Alnwick cried 'Farewell' to its famous bellman John Stevens today at a funeral service that was full of tears and laughter.
Hundreds of mourners gathered at St Michael's Church, Alnwick, to pay their final respects to John, who died on the Monday before Easter after battling prostate cancer for seven years.
During and after the service a special cry was delivered by Peter Stemmer BEM, the Darlington Town Crier, one of three bellmen to attend the funeral dressed in their official regalia.
The congregation heard the curate of St Michael’s, Rev Julia Myles, describe John as a raging extrovert who was gifted with joy and laughter.
She read out a tribute from Alnwick Mayor Bill Grisdale, which summed up the man who became Alnwick's first official bellman since 1878 when he returned to the town he loved in 2002.
"John's passing is a sad loss to all of us in Alnwick," wrote Bill. "He was a welcome presence at every event he attended and always fulfilled his role with dignity, enthusiasm and aplomb.
"As Town Crier, or Bellman to the Common Council of the Burgess of Alnwick, to give him his full title, he had no peer. What a character and what a voice. A wonderful representative of our town, he will truly be missed."
Rev Myles quoted from John's own website Here to be Heard and a self-penned two-part life story, written for the town criers' Scroll magazine.
She said: "John was born on August 2, 1945, in Newcastle General Hospital. He was glad to be the son of a sweetshop owner.
"He went to what he called Acky Road Tech, which became the John Marley Technical Grammar School. As to GCEs, John describes himself as 'graduating with none whatsoever' and he said 'I had a sure and certain belief that I was totally unemployable'."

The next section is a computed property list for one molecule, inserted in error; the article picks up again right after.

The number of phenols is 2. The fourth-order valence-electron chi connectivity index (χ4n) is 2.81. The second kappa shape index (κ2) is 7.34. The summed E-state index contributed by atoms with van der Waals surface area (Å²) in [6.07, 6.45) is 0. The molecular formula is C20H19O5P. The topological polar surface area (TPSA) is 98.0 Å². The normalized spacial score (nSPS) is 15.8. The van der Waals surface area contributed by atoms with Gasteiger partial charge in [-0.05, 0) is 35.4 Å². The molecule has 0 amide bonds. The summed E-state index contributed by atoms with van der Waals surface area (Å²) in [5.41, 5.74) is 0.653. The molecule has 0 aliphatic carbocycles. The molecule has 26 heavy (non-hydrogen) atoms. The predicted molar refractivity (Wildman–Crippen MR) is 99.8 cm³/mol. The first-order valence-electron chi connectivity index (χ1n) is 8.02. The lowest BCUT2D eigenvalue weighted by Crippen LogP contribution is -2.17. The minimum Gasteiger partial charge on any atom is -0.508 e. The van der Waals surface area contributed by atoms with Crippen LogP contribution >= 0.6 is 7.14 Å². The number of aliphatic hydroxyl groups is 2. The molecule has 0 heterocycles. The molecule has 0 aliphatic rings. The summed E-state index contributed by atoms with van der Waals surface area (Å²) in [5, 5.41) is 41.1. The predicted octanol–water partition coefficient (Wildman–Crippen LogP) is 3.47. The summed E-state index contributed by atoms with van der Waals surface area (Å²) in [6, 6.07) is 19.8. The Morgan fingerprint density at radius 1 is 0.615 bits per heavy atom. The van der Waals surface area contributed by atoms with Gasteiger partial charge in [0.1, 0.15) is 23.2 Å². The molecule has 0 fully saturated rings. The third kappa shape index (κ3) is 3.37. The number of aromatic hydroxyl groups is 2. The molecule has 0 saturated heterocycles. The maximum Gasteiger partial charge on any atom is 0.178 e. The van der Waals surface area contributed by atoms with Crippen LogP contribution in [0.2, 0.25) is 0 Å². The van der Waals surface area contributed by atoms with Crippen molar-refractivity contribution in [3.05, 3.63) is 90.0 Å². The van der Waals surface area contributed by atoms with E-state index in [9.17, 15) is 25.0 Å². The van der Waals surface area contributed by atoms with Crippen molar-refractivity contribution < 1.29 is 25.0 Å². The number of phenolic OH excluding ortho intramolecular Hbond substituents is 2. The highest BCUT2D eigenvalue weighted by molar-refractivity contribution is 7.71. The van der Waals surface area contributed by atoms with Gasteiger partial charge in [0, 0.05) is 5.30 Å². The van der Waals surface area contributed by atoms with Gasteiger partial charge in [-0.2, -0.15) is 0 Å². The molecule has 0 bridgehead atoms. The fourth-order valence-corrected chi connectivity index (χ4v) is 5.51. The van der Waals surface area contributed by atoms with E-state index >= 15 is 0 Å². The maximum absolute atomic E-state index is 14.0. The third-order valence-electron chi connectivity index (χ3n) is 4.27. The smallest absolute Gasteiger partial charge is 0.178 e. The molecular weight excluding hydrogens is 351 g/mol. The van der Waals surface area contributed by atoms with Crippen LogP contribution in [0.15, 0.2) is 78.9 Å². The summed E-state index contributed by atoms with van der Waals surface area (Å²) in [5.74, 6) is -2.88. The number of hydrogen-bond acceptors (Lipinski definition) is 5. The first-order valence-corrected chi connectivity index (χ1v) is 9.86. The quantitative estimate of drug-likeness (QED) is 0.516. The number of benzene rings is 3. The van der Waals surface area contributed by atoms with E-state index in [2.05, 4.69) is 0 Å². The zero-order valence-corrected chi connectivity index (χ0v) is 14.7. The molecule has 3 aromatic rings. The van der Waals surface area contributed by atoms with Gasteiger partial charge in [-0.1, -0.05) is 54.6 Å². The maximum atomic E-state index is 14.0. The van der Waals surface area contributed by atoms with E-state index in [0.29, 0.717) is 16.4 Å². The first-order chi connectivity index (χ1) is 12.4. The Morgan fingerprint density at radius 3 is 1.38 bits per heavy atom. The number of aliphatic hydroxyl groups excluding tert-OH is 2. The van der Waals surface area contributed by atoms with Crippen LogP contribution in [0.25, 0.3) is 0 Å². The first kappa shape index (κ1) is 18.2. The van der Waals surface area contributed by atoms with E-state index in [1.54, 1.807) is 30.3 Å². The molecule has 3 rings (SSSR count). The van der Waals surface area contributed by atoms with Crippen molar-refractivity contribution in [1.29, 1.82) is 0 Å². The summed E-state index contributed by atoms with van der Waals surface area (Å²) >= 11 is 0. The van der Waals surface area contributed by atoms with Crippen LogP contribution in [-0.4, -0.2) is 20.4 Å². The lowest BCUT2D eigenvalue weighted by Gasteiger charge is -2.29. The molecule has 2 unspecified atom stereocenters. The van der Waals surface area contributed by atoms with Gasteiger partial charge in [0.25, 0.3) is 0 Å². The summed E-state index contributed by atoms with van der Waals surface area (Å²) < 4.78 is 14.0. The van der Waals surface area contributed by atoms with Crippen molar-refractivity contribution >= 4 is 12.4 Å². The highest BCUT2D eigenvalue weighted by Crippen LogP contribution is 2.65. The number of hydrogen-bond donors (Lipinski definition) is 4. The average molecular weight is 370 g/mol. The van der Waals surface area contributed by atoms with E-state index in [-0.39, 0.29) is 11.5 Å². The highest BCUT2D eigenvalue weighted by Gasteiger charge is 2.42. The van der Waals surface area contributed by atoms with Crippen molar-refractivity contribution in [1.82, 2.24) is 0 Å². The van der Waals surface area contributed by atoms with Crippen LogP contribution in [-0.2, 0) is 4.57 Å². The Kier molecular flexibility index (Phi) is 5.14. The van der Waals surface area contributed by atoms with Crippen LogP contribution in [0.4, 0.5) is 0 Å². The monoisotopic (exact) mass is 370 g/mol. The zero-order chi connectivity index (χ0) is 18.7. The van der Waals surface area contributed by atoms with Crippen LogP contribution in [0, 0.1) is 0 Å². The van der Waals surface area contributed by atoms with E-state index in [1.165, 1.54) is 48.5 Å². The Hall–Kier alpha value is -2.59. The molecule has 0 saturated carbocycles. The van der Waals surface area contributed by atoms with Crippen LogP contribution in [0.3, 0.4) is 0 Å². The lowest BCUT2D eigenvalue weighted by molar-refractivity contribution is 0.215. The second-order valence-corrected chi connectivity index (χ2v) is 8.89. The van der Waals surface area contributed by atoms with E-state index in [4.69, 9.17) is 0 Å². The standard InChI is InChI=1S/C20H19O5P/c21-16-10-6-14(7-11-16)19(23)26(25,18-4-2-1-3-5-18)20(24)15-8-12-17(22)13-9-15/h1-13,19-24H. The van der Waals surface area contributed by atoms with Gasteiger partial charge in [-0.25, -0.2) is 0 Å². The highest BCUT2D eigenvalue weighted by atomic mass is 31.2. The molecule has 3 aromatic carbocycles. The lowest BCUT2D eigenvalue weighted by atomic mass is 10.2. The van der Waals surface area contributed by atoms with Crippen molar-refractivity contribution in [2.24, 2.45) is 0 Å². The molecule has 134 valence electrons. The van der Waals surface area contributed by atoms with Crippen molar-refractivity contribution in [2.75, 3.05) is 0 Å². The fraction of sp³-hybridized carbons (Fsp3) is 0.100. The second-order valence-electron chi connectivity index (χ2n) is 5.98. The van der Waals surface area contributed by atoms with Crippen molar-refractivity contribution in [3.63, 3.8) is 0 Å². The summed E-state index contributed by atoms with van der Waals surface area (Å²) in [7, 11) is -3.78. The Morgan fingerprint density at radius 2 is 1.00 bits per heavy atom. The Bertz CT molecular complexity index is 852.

John wrote that he walked into Fenwick's department store and asked for a job and became a window un-dresser. He wrote: "That job certainly taught me a lot about the female anatomy. Pity they were all made of plaster!"
Rev Myles went on to describe John's career in the Royal Air Force, "in 1966 being posted to RAF Swinderby and then to Shawbury, near Shrewsbury, which was the school for air traffic control".
She said he met Joyce at a roller-skating rink in Leeds and they were married on September 6, 1969. The couple had son Simon in 1973 and two years later, John was posted to RAF Boulmer after training at the college of air traffic control in Bournemouth.
It was in Alnwick where John started town-crying by accident when, in 1983, he was persuaded to enter and won a competition for Alnwick Fair Common Bellman. After a spell working at Heathrow, John retired to Alnwick in 2002, when the Freemen of the town appointed him as official Town Bellman.
Rev Myles said: "One of his proudest moments was in September 2014 when he won the Loyal Company of Town Criers British Championship at Banbury, saying: 'I was astounded, amazed and totally chuffed to bits'. He also won the Best Content of Cries and he and Joyce won Best Dressed Couple.
"John was proud to be a fully accredited member of Equity. He had several walk-on parts, including Vera and Geordie Shore. He was in King Arthur and the Spaceman, filmed at Alnwick Castle in 1979."
Having read from Matthew, Chapter 28, Rev Myles concluded the eulogy: "And I also wonder, when Christ meets John, will he say 'greetings' or perhaps he may say 'Oyez, oyez, oyez'!"
The congregation sang two of John's favourite hymns, All Things Bright and Beautiful and God is Our Strength and Refuge (the Dambusters hymn).
Joyce and Simon also asked for John's cry, written for the Queen's Diamond Jubilee in 2012, to be read out:
Oyez, Oyez, Oyez
It started back in fifty three
Coronation parties, lots of cake and tea
So much has happened in sixty years
Remember the laughter, forget the tears.
How proud I was in sixty nine
When my wife said she'd be mine.
Christmas time in seventy three
Beside a tinsel Christmas tree
My face so wet, with tears of joy
Me a Dad! To our new baby boy!
Heavens how the years have flown!
Our son into a man has grown
And amidst the cries and thymes
We've moved home, seventeen times!
Through our lives we've wanted for nowt
What diamond years these all have been
So once again, it's my honour to shout
To Her Majesty,
God Save The Queen!
By John Stevens, 1945-2016